“An outstanding depth-and-breadth resource for IT architects and Java professionals to understand and apply the marriage of SOA and modern Java.” --Antonio Bruno, Enterprise Architecture and Strategy, digitalStrom “A great self-contained book on SOA using flexible Java implementations....” --Roger Stoffers, Hewlett Packard “Provides clarity on abstract concepts and is filled with concrete examples of implementing SOA principles in Java environments.” --Sanjay Singh, Certified SOA Architect “...provides a holistic, comprehensive view on leveraging SOA principles and architecture for building and deploying performant Java services.” --Suzanne D’Souza, KBACE Technologies “Thomas Erl’s series of books on services technology have shaped, influenced, and strengthened a whole community of enterprise and solution architects’ thinking and solution development, and the much awaited SOA with Java book is an excellent addition to the series. It is a must-read.” --Lalatendu Rath, Wipro Technologies The Definitive Guide to Building Service-Oriented Solutions with Lightweight and Mainstream Java Technologies Java has evolved into an exceptional platform for building Web-based enterprise services. In SOA with Java, Thomas Erl and several world-class experts guide you in mastering the principles, best practices, and Java technologies you need to design and deliver high-value services and service-oriented solutions. You’ll learn how to implement SOA with lightweight frameworks, mainstream Java services technologies, and contemporary specifications and standards. To demonstrate real-world examples, the authors present multiple case study scenarios. They further demystify complex concepts with a plain-English writing style. This book will be valuable to all developers, analysts, architects, and other IT professionals who want to design and implement Web-based service-oriented architectures and enterprise solutions with Java technologies. Topic Areas Applying modern service-orientation principles to modern Java technology platforms Leveraging Java infrastructure extensions relevant to service-oriented solutions Exploring key concepts associated with SOA and service-orientation within the context of Java Reviewing relevant Java platforms, technologies, and APIs Understanding the standards and conventions that REST and SOAP services are built upon in relation to Java implementations Building Java Web-based services with JAX-WS and JAX-RS Applying the eight key principles of service-orientation design using Java tools and technologies Creating Java utility services: architectural, design, and implementation issues Constructing effective entity services: service contracts, messages, data access, and processing Constructing task services, including detailed guidance on service composition Using ESBs to support infrastructure requirements in complex services ecosystems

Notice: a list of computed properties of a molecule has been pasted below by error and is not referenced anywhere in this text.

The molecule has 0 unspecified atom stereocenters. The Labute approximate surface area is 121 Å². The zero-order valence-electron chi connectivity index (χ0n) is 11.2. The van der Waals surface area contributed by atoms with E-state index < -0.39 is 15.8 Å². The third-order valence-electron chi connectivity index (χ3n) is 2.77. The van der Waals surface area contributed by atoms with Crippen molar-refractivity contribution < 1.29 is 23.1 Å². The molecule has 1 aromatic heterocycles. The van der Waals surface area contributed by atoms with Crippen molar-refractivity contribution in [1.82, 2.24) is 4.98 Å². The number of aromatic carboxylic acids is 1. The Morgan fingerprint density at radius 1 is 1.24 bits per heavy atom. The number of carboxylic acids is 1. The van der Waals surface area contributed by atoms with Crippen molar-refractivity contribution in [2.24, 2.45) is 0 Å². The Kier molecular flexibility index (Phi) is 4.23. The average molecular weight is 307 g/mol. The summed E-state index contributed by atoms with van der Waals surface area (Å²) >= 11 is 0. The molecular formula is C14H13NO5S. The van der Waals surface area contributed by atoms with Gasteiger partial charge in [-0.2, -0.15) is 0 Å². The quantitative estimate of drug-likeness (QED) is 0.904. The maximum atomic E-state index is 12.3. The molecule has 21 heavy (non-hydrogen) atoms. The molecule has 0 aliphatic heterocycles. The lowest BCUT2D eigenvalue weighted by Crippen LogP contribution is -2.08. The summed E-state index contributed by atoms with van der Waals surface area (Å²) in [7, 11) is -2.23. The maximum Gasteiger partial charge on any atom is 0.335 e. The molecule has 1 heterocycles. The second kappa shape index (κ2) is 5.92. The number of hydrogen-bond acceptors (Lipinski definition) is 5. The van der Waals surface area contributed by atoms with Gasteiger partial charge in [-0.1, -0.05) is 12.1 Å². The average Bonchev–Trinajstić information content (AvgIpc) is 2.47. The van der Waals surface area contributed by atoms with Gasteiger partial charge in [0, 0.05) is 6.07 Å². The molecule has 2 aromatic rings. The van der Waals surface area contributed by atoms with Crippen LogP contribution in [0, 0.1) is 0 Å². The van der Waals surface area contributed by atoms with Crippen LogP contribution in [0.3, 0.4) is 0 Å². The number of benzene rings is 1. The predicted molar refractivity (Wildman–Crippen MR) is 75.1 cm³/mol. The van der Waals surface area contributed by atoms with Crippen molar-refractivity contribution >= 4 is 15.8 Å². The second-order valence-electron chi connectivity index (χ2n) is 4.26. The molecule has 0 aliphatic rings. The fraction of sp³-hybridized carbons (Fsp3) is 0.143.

Beginning XML